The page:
UQ AI Research Network Launches

12 Sep 2023

UQ Research and Innovation Week 2023 saw the launch of the University's new Research Networks, which provide a platform for a collaborative and transdisciplinary approach to fields of research with broad impacts across society. 

MC, Professor Guido Zuccon welcomes guests

Officially launched by University of Queensland Pro-Vice-Chancellor (Research) Professor Alastair McEwan, the AI Research Network will build upon the research strengths fostered through the AI Collaboratory to further advance UQ’s standing in AI research and education through transdisciplinary collaborations and engagement with industry, government and community.  

PVCR Professor Alastair McEwan officially launches the new AI Research Network

In opening the event, Professor Shazia Sadiq, Director of the UQ AI Collaboratory commented on the enormity of recent advancements in AI, and the profound impact it can have on science, business and society. This prompted the establishment of the UQ AI Collaboratory in 2021.

"The achievements of the AI Collaboratory team have been outstanding despite the short timespan of 18 months. And yet it became increasingly evident over this time that there was a need for a whole-of-UQ, visible, externally focused entity," she said. "With recognition and endorsement by UQ research leadership, the UQ AI Collaboratory will transition into a Research Network to serve as a longer-term sustainable conduit for research partnerships and engagement over the next five years."

Professor Shazia Sadiq addresses attendees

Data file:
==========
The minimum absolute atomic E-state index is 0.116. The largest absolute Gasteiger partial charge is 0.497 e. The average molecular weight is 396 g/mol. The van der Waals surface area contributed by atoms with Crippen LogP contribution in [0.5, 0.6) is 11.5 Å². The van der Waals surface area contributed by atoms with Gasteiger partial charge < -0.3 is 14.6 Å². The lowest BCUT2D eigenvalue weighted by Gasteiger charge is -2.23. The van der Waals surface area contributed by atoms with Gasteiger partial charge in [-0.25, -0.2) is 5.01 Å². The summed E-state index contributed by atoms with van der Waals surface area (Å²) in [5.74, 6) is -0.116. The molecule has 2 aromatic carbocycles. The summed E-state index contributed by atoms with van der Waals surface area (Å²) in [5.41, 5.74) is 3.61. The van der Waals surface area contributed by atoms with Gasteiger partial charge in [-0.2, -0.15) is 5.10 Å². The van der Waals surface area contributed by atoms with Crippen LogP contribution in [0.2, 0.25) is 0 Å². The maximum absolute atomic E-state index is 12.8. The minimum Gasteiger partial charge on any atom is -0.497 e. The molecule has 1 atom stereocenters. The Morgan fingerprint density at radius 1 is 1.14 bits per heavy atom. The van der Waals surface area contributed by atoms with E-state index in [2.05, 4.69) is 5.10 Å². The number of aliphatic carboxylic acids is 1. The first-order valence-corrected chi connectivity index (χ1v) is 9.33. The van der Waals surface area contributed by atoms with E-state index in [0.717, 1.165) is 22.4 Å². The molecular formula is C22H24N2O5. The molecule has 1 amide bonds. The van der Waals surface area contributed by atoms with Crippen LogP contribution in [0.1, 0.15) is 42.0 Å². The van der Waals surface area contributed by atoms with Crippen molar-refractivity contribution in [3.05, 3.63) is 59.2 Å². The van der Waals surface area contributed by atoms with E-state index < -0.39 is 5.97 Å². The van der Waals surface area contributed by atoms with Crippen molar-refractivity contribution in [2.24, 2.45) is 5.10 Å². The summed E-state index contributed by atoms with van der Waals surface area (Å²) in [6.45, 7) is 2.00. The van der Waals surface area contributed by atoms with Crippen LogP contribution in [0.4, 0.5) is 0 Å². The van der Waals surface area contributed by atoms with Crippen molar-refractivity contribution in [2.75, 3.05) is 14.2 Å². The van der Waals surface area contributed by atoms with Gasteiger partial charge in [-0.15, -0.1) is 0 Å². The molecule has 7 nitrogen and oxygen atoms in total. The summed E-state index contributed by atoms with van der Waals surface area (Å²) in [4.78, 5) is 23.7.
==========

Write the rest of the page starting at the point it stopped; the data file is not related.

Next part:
In his keynote address, Professor Shane Culpepper provided a positive take on the future of AI, referencing a future more akin to The Jetsons as opposed to the Terminator. However, he flagged the need for well-implemented government policy in AI and the need to address changes to LLM model sharing that currently disadvantage Australian researchers.

"Continuing to fund and support fundamental research in AI is critical to its success, as is actively lobbying governments around the world and providing them with factual information. As such, getting academics involved in research networks such as the one we are launching today will allow UQ to provide the leadership needed to succeed in both of these areas," said Professor Culpepper. 

Professor Shane Culpepper delivers his keynote address

A lively panel discussion brought together perspectives on AI from social science, law and business, demonstrating the benefits of the collaborative approach that will continute to be fostered in the new Research Network, necessary to successfully adapt to the rapid advances in AI. While the panelists all agreed that the current narrative is dominated by large tech companies who are not necessarily helping us to solve the important problems, they all agreed that we, as a society, can help to shape future technology, so we can work towards The Jetsons rather than a Terminator-like future. 

Panellists debate whether AI is an existential threat for humanity

Please have your say on the focus of future AI Research Network events by completing this 1 minute survey